On Sunday, we went to see the Mean Girls musical at the August Wilson Theatre—and it was SO GOOD.Kate says it’s second-best musical she’s ever seen—and she’s seen a lot of shows since she’s moved to New York. Mean Girls was the perfect musical for us to see, too—it harkened back, again, to our roommate days, when we would watch that movie together. I had a smile on my face for the entire show. I’ll admit, I was a little skeptical when I heard that they made Mean Girls into a musical, but man, they really pulled it off. The production value was off-the-charts. They had a curved screen in the back which efficiently and effortlessly changed sets between scenes, or sometimes during song-and-dance numbers. SO MANY COSTUME CHANGES. And it was straight-up hilarious. (Not that I expected anything less from that comedic genius Tina Fey.) And the girl who plays Regina George, Taylor Louderman? That girl can belt it out. My arm hairs stood on end a couple of times when she really nailed those high notes! Moral of the story: Go see Mean Girls. Who knows how long it’ll be on Broadway (though 12 Tony nominations should be enough to keep it around for a little while, at least); it’s totally worth the hundred-something dollars you’ll spend on the cheap seats!
After the show, we hit up Eataly for dinner. Every single time I’ve gone to New York and come back, my co-worker promptly inquires whether I went to Eataly that time, and up until this time, I’ve always responded in the negative. Well, I wasn’t going to disappoint her this time, you guys. And thankfully it was Memorial weekend and the city was dead everywhere that wasn’t Times Square, or else we might not have made it happen. We ate at the first restaurant we happened across upon entry, one of the pasta ones on the main floor; I had pea ravioli with a mint bechamel sauce—delectable—but there are a handful of different places you can sit down and enjoy a meal in Eataly, including a place upstairs with nice views. Eataly is interesting, because it’s part-restaurant(s) and part market, so you can buy fresh meats and seafood and cheeses, and you can also buy pasta and canned sauces and the like. We topped off our visit with some creamy gelato—I got the lemon and it was super refreshing. I don’t know that it lived up to the hype my co-worker created around it, but it was a cool way to spend an evening and was like a little slice of Italy right there in the big city.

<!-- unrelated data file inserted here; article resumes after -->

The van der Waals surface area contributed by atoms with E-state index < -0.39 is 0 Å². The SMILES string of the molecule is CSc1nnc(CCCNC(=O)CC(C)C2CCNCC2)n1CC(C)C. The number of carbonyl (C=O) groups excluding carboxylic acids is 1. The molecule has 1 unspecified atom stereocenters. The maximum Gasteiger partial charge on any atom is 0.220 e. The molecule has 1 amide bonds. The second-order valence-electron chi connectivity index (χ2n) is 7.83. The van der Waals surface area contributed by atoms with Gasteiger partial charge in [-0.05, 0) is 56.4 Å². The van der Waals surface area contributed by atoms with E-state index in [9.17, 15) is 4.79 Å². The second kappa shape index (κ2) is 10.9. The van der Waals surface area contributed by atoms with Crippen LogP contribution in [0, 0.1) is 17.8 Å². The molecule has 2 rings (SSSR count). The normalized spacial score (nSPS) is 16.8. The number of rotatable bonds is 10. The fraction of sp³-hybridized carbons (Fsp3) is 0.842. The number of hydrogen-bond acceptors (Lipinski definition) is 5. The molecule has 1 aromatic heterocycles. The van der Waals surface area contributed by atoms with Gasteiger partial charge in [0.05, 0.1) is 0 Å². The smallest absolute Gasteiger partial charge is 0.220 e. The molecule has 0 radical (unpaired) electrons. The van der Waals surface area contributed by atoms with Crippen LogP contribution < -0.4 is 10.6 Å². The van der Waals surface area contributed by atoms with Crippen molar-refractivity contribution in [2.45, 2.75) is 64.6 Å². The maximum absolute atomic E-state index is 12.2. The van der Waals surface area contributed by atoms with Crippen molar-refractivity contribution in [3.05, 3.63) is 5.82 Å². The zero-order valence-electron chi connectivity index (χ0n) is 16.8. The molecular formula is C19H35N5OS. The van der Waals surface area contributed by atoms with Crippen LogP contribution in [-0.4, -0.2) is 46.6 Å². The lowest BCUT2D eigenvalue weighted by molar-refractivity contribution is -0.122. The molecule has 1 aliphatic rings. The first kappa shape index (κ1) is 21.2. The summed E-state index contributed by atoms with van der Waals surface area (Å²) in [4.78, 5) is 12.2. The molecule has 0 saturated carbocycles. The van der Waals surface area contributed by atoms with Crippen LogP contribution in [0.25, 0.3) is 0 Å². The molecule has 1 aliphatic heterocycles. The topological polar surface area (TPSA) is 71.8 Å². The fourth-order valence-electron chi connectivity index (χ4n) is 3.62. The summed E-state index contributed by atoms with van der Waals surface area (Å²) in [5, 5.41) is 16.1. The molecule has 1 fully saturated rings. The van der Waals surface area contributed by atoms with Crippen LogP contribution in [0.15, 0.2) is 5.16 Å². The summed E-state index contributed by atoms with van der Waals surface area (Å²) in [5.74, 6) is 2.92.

Monday was Wonder Bagels for breakfast and walking along the water so I could see Lady Liberty and chilling out at her place and watching The Greatest Showman before I had to catch my flight. My husband was flying in from his weekend in LA, so I actually got to meet him at his gate when he deplaned, which is really rare post-9/11 and was kinda cool. If I’d been really cool, I would have made some kind of jaunty sign with his name on it a la Lily and Marshall from How I Met Your Mother—but alas, I did not…
So, as previously mentioned, I’ll be exploring New Orleans next week, so be on the lookout in the coming weeks for an itinerary and some individual posts on the things we’re going to do there—like a ghost tour, because that’s apparently the thing to do there, and I’m simultaneously terrified and excited (ghosts really freak me out). Till next time!
Like many people, I am very interested in World War II. It’s a fascinating, if not completely bonkers, section of history, and I gobble up pretty much anything that has to do with it—be it historical fiction (like All the Light We Cannot See), or actual biographies (like Unbroken), or films (like The Imitation Game or Valkyrie)—the list is endless.
When my husband and I were in Paris, we took a day trip to Normandy, which was intriguing and devastating and breathtaking (more on that later), so when we decided to go to Hawaii, we also decided we couldn’t fly all the way there and not see Pearl Harbor. So we spent our week on Kauai (not nearly enough time) and planned to fly to Oahu just for the day before flying that evening over to the Big Island.
The difference between Kauai and Oahu was immediate and stark: For one thing, Oahu is much more built up than Kauai, with homes tightly packed into mountainsides; the air is also not as fresh (Honolulu is a big and bustling city, after all); and traffic and parking were downright awful. The hubs was almost immediately in a sour mood when we stepped foot in Oahu (not that I blame him); the hustle and bustle stole away any relaxation we felt in Kauai.